By the following May he was well enough to leave the asylum and move to Auvers-sur-Oise under the care of his doctor. Sadly, just two months later, he shot himself and died “for the good of all”. He could hardly have imagined the success and admiration his works now enjoy, having sold just one painting in his entire lifetime.
The Arles visitor center offers walking maps that take in ten sites across the city where you can see reproductions of famous works by Van Gogh on easels positioned where they were originally painted. Many of the features remain the same as they were in Van Gogh’s day including cafés, hospital gardens, the Rhone River and the Langlois Bridge clearly depicted in his paintings.
Take a trip to nearby Saint-Remy-de-Provence to take a tour of the asylum of St. Paul de Mausole where Van Gogh convalesced for a year, painting the view of the fields from his window.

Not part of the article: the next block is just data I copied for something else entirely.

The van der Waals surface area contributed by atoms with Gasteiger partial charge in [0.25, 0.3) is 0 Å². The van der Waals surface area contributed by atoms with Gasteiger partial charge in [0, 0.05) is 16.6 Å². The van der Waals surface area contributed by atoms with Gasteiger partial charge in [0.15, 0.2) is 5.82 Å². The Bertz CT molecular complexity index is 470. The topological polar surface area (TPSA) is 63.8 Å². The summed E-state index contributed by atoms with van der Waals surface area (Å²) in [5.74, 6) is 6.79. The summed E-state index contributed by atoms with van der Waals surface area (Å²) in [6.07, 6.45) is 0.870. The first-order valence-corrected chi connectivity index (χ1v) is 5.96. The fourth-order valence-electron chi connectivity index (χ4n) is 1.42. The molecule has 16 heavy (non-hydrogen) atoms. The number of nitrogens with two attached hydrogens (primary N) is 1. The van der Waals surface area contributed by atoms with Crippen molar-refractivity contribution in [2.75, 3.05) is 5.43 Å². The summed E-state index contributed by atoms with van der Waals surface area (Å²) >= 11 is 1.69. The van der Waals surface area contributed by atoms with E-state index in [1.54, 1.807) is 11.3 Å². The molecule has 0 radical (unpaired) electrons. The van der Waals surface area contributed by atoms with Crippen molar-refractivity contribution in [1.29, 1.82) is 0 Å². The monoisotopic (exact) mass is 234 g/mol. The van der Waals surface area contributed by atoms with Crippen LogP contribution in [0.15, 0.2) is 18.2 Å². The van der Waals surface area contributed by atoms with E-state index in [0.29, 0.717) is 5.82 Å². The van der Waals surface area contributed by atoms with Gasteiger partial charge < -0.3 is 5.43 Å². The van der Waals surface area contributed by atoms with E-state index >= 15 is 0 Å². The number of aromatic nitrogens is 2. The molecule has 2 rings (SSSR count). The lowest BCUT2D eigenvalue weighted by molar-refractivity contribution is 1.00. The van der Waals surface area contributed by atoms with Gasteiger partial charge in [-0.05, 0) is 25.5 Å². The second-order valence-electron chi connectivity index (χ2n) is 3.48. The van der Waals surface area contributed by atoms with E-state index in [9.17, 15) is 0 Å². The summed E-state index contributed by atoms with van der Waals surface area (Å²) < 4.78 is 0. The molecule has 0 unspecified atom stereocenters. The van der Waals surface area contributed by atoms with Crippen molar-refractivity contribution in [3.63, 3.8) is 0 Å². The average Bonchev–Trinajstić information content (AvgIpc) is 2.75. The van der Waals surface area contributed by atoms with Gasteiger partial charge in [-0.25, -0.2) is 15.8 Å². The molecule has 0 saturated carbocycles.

Auvers-sur-Oise has several significant sites that inspired Van Gogh’s final paintings including village streets, the Auvers town hall, Dr Gachet’s gardens, the gothic church and Chateau Auvers. Dr Gachet’s house is now a museum honouring the artist and the Chateau offers multimedia tours of the “Voyage au temps des Impressionistes”.
You can also visit Van Gogh’s final home the Ravoux Inn (now known as ‘Le Maison de Van Gogh’). You can see the small upstairs room where he lived his final weeks and the ultimate scene of his suicide. The restaurant at the inn reflects the food of Van Gogh’s era and his room is presented frozen in time as it was when he stayed here.
Van Gogh’s final resting place is marked with an unassuming gravestone at the back of the Auvers cemetery.